The Great Debate UK
In this current state of ‘austerity’, with a proliferating tax avoidance industry whose reason for existence it is to creatively exploit the ever-complicating fiscal spaghetti of taxing statutes – the new loopholes for avoidance which inevitably arise upon construction of new legislation, Benjamin Franklin would of course be wrong in his conclusion on certainty, that: “In this world, nothing is certain but death and taxes”.
Of the certainty deemed necessary for tax legislation, it is well acknowledged that it necessarily makes revenue collection increasingly uncertain. Contrived avoidance schemes follow in the wake of specifically targeted legislation: tax law followed to the letter. Abuse of Low Value Consignment Relief, an EU tax relief on goods exported from the Channel Islands, for instance, results in a VAT loss of over 110 million pounds per year. We might consider a proverb of Sir Francis Bacon:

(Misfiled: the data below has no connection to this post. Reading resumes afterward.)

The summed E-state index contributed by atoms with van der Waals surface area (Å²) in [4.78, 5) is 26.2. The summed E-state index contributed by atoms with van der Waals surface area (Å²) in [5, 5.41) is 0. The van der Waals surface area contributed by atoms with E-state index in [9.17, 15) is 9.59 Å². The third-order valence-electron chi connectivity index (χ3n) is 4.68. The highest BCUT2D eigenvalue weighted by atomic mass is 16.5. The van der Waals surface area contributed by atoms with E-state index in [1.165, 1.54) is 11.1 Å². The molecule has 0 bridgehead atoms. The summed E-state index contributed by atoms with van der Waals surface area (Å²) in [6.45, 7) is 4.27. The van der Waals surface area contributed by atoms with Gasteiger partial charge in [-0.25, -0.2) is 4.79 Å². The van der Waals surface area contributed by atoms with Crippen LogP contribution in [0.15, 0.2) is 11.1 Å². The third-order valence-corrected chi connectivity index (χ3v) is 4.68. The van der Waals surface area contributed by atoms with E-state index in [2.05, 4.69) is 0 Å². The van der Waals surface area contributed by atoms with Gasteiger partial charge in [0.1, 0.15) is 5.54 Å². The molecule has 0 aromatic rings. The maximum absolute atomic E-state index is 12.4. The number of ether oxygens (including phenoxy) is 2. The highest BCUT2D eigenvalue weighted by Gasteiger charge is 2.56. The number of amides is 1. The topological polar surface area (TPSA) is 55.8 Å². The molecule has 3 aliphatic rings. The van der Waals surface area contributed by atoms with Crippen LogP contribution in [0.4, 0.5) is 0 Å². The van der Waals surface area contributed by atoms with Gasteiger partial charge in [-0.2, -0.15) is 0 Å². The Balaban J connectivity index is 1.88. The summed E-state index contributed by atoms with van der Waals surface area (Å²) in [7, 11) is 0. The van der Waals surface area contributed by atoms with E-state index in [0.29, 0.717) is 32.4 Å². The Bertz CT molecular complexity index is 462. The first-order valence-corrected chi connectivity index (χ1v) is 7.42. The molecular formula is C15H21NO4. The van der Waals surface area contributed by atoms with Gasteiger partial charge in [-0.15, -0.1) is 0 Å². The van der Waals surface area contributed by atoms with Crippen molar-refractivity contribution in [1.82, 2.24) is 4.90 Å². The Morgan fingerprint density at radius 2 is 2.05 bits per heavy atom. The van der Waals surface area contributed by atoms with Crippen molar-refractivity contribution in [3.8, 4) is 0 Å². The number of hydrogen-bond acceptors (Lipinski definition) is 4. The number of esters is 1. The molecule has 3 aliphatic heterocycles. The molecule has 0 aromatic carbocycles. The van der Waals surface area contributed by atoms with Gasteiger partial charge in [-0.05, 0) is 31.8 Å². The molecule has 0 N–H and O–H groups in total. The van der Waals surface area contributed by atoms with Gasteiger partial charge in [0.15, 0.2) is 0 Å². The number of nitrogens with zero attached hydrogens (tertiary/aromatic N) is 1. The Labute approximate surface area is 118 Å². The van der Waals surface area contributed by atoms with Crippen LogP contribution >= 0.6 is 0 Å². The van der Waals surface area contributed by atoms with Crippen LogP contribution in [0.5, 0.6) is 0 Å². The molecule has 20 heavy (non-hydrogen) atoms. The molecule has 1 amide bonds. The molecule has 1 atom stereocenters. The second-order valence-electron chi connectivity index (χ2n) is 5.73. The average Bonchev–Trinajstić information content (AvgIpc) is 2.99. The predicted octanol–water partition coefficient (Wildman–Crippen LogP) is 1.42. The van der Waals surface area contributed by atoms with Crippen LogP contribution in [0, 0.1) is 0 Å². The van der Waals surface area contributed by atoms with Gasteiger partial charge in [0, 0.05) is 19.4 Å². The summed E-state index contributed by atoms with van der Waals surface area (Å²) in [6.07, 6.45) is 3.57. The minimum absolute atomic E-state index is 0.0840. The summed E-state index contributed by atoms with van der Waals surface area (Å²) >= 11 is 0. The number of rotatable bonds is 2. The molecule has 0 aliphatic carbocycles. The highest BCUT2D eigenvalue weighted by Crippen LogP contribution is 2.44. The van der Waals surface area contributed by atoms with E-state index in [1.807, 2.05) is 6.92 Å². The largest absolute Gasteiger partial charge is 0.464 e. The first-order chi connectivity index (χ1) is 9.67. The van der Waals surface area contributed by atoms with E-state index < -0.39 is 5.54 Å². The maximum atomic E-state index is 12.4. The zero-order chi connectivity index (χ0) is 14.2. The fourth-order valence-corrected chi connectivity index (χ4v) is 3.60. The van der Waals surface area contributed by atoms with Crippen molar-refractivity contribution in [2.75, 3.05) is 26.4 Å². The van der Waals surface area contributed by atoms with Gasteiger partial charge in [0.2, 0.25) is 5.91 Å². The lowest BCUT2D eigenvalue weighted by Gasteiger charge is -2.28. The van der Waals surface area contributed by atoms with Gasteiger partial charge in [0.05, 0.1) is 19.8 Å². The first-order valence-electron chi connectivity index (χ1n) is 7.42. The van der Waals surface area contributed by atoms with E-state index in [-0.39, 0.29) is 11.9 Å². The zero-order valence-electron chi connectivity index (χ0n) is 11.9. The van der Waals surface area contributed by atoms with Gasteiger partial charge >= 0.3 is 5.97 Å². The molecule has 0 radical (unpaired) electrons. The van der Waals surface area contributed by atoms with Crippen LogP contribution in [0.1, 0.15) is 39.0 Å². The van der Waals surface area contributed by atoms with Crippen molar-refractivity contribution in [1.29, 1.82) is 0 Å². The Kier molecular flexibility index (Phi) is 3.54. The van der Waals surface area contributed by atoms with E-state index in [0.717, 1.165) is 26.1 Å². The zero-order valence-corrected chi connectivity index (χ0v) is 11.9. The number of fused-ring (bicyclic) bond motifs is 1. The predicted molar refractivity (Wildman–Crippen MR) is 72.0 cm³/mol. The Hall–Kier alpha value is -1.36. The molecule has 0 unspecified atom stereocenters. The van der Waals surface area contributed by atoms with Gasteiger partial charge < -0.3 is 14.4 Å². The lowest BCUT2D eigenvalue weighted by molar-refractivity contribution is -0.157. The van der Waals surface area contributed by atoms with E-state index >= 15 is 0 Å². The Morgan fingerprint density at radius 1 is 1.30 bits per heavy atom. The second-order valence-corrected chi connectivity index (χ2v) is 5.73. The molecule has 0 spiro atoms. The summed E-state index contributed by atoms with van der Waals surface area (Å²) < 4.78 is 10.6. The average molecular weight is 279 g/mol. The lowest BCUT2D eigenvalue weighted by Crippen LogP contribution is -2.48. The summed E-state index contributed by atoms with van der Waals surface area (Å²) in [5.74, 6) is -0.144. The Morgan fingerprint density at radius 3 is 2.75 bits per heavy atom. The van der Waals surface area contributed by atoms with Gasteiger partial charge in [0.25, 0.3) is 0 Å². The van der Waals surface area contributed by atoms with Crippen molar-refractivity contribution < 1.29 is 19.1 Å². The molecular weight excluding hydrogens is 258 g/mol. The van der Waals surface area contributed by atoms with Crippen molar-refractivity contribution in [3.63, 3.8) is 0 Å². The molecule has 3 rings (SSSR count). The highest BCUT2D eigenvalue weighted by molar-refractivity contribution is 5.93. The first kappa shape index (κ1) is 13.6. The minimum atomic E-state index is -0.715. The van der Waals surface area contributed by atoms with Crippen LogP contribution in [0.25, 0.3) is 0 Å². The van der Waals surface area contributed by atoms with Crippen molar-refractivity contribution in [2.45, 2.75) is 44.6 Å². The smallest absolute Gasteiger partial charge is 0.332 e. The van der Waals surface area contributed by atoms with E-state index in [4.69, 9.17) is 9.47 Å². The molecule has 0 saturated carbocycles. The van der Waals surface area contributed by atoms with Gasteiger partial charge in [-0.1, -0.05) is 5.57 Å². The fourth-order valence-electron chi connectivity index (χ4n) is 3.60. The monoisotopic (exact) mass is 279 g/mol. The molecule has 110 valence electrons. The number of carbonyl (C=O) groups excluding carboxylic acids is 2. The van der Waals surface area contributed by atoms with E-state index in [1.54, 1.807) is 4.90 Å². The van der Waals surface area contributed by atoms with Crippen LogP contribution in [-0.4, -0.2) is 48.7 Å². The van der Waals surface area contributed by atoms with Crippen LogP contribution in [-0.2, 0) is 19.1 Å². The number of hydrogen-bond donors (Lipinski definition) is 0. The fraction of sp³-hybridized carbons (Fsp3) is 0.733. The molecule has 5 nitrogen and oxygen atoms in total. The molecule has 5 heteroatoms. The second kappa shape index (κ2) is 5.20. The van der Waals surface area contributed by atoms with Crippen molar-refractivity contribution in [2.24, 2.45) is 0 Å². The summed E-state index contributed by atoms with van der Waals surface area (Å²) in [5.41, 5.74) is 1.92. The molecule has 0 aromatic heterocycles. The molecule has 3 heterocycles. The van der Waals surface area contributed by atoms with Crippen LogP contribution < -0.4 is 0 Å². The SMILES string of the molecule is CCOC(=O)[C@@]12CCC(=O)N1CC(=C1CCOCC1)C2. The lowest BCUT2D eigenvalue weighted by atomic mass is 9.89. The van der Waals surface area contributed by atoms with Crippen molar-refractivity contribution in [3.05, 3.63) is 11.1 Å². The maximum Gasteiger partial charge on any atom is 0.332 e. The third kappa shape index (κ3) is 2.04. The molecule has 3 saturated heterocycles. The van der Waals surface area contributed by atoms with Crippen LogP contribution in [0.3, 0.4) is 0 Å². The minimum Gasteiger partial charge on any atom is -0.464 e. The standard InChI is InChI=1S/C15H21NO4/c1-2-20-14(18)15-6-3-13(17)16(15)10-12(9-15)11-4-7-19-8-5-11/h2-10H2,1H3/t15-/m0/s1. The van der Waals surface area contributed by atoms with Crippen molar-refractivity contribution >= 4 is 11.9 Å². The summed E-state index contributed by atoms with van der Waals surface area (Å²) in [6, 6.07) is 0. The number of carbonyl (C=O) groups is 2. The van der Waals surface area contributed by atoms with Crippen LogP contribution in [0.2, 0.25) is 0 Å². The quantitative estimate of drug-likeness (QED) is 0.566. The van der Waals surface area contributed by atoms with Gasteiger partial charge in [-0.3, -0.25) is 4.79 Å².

“If a man will begin with certainties, he shall end in doubts; but if he will be content to begin with doubts, he shall end in certainties”.
Controversy and running RBS go hand in hand. Stephen Hester replaced Fred Goodwin as chief executive of RBS and is now in hot water himself over his incentive pay deal. The chief executive of the state-controlled bank could be paid 9.6 million pounds over three years if the share price (currently 44p) reaches 70p. However, he seems to have so little faith in the shares reaching that level that he has offloaded 1,264,565 shares since last November at prices between 28.5p and 48p, yielding just over 464,000 pounds.
When unveiling first half results last week Hester asserted that "We have a strong plan in place that I believe can get us to where we need to be by 2013," which presumably includes recovery in a share price still languishing more than 90 percent off its peak.